The Architecture of Lingerie

I was lucky enough to attend an event last week that had me surrounded by talented architects. I thought I would be the one educating them on things like fashion and lingerie but it turned out the other way around. The conversations that were formed intrigued me and were based around the similarities between an architect and a lingerie designer. The art form as well as the technical side both professions must achieve in their grand designs. The aesthetic imagery versus the viable creation they must then be able to produce. This conversation enraptured me.

It made me automatically think about the label Nichole de Carle from London. The theme for her ongoing classic Opal collection, was actually iconic architecture from around the world. The range drew inspiration from the Duomo in Milan, Westminster Abbey in London, the Chrysler building in New York and Chateau de Villette in Paris. She created a lingerie image that was so unique to other labels out there, combining the lines of the female form meshed with the sophistication and detail of these intricate structures. The strap work created a frame like a building would use and the spaces were then filled with feminine yet strong silks. Ridiculously stunning and my current items of desire...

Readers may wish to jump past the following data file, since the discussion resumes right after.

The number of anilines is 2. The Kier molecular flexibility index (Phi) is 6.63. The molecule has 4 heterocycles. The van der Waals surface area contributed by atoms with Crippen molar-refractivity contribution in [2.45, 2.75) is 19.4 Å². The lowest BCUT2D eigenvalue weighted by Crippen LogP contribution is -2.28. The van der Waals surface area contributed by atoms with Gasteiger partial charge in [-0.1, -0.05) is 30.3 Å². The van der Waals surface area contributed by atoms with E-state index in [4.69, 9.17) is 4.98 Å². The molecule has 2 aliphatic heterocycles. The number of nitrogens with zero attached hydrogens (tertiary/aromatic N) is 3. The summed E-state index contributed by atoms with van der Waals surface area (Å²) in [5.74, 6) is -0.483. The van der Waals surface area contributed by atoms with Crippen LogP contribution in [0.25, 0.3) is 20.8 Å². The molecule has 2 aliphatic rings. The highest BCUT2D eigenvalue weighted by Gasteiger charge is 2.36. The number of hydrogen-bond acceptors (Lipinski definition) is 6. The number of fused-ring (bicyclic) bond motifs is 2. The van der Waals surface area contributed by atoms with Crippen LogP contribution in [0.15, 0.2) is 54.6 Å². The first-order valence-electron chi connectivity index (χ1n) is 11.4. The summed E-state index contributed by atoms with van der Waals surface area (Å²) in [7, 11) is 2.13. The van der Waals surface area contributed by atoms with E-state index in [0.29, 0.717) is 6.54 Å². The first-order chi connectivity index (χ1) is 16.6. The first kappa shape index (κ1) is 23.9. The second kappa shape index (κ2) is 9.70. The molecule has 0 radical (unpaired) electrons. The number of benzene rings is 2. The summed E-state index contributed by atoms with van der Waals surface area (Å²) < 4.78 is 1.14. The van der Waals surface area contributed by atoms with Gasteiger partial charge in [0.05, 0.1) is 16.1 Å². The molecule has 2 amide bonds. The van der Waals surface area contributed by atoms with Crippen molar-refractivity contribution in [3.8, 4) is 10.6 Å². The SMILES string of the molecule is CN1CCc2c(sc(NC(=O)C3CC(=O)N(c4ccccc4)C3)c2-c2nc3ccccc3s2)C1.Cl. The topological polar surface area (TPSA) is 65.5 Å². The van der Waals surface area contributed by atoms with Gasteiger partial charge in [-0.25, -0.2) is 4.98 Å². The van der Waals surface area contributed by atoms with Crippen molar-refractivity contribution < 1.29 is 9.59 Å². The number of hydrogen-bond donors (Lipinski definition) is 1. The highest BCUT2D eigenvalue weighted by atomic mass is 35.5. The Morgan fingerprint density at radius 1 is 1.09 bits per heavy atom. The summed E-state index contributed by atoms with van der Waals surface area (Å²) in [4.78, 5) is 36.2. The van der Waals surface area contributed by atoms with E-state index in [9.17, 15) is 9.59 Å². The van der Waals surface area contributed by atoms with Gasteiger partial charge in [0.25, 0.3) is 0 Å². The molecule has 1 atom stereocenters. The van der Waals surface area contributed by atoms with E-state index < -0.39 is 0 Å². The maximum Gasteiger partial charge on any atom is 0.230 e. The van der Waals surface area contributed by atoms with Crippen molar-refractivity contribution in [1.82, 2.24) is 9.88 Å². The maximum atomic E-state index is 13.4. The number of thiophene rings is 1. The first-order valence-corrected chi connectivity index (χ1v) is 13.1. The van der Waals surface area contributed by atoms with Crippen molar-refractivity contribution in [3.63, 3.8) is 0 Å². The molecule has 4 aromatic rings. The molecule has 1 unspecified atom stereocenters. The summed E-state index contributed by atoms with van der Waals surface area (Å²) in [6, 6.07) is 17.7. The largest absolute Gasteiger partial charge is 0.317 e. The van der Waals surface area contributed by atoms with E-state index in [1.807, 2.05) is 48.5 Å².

Talking to someone in a different field and of a different sex gave me a view of lingerie I hadn't seen in awhile. I do admire the construction of some more bespoke brands but I don't often look at designs as something they worked days, weeks or months on. I see it as "Ohh thats pretty, I want it!" I don't stop often enough to think about the designer, their vision and the work that went into the garment. From the original drawing board sketches to the complete/for sale lingerie. I realise it has been far too long since I've designed and just dabbling now and then isn't enough to keep up my appreciation in lingerie design and the work it actually involves. I promise to appreciate my pieces a little more now. Original designs are so rare nowadays and the innovative ideas should be appreciated for the art work they are.


Now more than ever I need to own something from this label. I look forward to finally seeing these garments in person next month.

Are you an architect? What do you think of buildings as inspiration for lingerie?


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